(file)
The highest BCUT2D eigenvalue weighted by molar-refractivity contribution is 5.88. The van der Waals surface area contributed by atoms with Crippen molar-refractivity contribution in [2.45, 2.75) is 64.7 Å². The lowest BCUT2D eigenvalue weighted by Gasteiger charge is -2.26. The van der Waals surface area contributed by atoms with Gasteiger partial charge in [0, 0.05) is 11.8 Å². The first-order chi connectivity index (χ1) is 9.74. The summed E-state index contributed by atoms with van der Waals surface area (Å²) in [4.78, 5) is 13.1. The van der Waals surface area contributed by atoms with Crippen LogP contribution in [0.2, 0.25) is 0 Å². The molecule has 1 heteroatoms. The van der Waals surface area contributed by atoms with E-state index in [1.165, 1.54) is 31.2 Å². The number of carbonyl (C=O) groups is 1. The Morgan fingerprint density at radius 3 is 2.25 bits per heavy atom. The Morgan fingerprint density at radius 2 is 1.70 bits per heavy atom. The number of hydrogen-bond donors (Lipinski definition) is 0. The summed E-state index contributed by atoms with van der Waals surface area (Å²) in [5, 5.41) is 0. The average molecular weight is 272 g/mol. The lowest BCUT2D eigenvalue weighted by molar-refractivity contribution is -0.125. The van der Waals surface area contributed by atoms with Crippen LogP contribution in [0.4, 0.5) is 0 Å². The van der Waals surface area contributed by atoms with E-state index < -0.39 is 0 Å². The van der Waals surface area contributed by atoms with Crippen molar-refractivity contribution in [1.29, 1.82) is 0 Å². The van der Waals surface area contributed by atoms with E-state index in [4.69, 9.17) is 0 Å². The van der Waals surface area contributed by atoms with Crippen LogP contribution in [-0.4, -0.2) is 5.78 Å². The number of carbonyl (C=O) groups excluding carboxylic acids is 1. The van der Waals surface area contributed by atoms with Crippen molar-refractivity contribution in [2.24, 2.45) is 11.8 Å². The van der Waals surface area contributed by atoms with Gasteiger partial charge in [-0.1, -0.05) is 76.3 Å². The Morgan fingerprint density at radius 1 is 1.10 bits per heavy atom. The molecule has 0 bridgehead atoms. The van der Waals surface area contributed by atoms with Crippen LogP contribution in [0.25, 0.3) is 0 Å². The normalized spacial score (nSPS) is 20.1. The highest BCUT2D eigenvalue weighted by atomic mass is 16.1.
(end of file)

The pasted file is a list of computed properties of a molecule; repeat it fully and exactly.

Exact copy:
The highest BCUT2D eigenvalue weighted by molar-refractivity contribution is 5.88. The van der Waals surface area contributed by atoms with Crippen molar-refractivity contribution in [2.45, 2.75) is 64.7 Å². The lowest BCUT2D eigenvalue weighted by Gasteiger charge is -2.26. The van der Waals surface area contributed by atoms with Gasteiger partial charge in [0, 0.05) is 11.8 Å². The first-order chi connectivity index (χ1) is 9.74. The summed E-state index contributed by atoms with van der Waals surface area (Å²) in [4.78, 5) is 13.1. The van der Waals surface area contributed by atoms with Crippen LogP contribution in [0.2, 0.25) is 0 Å². The molecule has 1 heteroatoms. The van der Waals surface area contributed by atoms with E-state index in [1.165, 1.54) is 31.2 Å². The number of carbonyl (C=O) groups is 1. The Morgan fingerprint density at radius 3 is 2.25 bits per heavy atom. The Morgan fingerprint density at radius 2 is 1.70 bits per heavy atom. The number of hydrogen-bond donors (Lipinski definition) is 0. The summed E-state index contributed by atoms with van der Waals surface area (Å²) in [5, 5.41) is 0. The average molecular weight is 272 g/mol. The lowest BCUT2D eigenvalue weighted by molar-refractivity contribution is -0.125. The van der Waals surface area contributed by atoms with Crippen LogP contribution in [0.4, 0.5) is 0 Å². The van der Waals surface area contributed by atoms with E-state index < -0.39 is 0 Å². The van der Waals surface area contributed by atoms with Crippen molar-refractivity contribution in [1.29, 1.82) is 0 Å². The van der Waals surface area contributed by atoms with E-state index in [4.69, 9.17) is 0 Å². The van der Waals surface area contributed by atoms with Crippen LogP contribution in [-0.4, -0.2) is 5.78 Å². The number of carbonyl (C=O) groups excluding carboxylic acids is 1. The van der Waals surface area contributed by atoms with Crippen molar-refractivity contribution in [2.24, 2.45) is 11.8 Å². The van der Waals surface area contributed by atoms with Gasteiger partial charge in [-0.1, -0.05) is 76.3 Å². The Morgan fingerprint density at radius 1 is 1.10 bits per heavy atom. The molecule has 0 bridgehead atoms. The van der Waals surface area contributed by atoms with Crippen LogP contribution in [0.25, 0.3) is 0 Å². The normalized spacial score (nSPS) is 20.1. The highest BCUT2D eigenvalue weighted by atomic mass is 16.1.